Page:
Shock is a life-threatening condition with a variety of underlying causes. It is characterized by inadequate tissue perfusion that, if untreated, results in cell death. The nurse caring for the patient with shock or at risk for shock must understand the underlying mechanisms of shock and recognize its subtle as well as more obvious signs. Rapid assessment and response are essential to the patient’s recovery.
Shock a condition in which systemic blood pressure is inadequate to deliver oxygen and nutrients to support vital organs and cellular function. Adequate blood flow to the tissues and cells requires the following components: adequate cardiac pump, effective vasculature or circulatory system, and sufficient blood volume. When one component is impaired, blood flow to the tissues is threatened or compromised. Without treatment, inadequate blood flow to the tissues results in poor delivery of oxygen and nutrients to the cells, cellular starvation, cell death, organ dysfunction progressing to organ failure, and eventual death.
3 Common Types of Shock:
It can be classified by etiology and may be described as:
(1) Hypovolemic: Hypovolemic shock occurs when there is a decrease in the intravascular volume.
(2) Cardiogenic: Cardiogenic shock occurs when the heart has an impaired pumping ability; it may be of coronary or noncoronary origin.
(3) Circulatory or distributive : Circulatory shock results from a maldistribution or mismatch of blood flow to the cells.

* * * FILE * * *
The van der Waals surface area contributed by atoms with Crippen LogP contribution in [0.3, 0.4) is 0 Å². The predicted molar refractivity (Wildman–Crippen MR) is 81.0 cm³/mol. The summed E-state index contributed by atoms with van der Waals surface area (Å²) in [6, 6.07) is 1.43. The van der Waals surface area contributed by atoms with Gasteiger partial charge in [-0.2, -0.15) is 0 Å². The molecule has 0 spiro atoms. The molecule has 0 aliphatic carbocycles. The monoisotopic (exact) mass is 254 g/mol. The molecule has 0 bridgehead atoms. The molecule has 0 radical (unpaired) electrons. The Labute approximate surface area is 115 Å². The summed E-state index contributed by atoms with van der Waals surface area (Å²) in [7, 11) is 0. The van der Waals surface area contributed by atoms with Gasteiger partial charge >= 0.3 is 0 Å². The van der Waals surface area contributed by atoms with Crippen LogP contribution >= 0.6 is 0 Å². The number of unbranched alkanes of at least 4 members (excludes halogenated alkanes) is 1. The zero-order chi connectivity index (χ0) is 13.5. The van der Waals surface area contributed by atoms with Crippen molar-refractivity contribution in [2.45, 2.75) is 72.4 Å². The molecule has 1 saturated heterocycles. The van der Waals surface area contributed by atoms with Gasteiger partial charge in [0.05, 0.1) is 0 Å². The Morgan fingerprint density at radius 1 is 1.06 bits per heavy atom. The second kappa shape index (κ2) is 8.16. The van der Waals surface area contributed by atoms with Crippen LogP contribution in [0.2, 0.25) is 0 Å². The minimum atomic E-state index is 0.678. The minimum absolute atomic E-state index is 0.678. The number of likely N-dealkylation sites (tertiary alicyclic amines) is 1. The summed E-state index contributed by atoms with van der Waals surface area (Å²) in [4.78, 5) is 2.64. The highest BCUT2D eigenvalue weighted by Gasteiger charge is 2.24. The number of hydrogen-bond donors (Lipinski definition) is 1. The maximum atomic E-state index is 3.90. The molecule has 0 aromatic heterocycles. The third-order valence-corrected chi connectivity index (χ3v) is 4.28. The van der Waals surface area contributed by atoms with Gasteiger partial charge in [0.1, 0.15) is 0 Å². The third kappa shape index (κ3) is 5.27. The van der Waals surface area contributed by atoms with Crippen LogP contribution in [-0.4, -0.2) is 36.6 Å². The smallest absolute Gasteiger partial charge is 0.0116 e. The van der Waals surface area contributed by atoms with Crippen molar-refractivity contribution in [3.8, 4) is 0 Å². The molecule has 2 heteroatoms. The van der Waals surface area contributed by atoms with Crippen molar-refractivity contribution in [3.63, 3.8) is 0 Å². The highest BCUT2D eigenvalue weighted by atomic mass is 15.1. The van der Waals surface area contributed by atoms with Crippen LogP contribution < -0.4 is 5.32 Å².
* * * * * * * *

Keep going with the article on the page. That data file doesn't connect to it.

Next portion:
Some authors identify a fourth category, obstructive, that results from disorders that cause mechanical obstruction to blood flow through the central circulatory system despite normal myocardial function and intravascular volume.
Some think of the shock syndrome as a continuum along which the patient struggles to survive. A convenient way to understand the physiologic responses and subsequent clinical signs and symptoms is to divide the continuum into separate stages: compensatory, progressive, and irreversible.
In the compensatory stage of shock, the patient’s blood pressure remains within normal limits. Vasoconstriction, increased heart rate, and increased contractility of the heart contribute to maintaining adequate cardiac output. This results from stimulation of the sympathetic nervous system and subsequent release of catecholamines (epinephrine and norepinephrine).
The patient displays the often-described “fight or flight” response. The body shunts blood from organs such as the skin, kidneys, and gastrointestinal tract to the brain and heart to ensure adequate blood supply to these vital organs. As a result, the patient’s skin is cold and clammy, bowel sounds are hypoactive, and urine output decreases in response to the release of aldosterone and ADH.
In the progressive stage of shock, the mechanisms that regulate blood pressure can no longer compensate and the MAP falls below normal limits, with an average systolic blood pressure of less than 90 mm Hg.
The irreversible (or refractory) stage of shock represents the point along the shock continuum at which organ damage is so severe that the patient does not respond to treatment and cannot survive. Despite treatment, blood pressure remains low. Complete renal and liver failure, compounded by the release of necrotic tissue toxins, creates an overwhelming metabolic acidosis.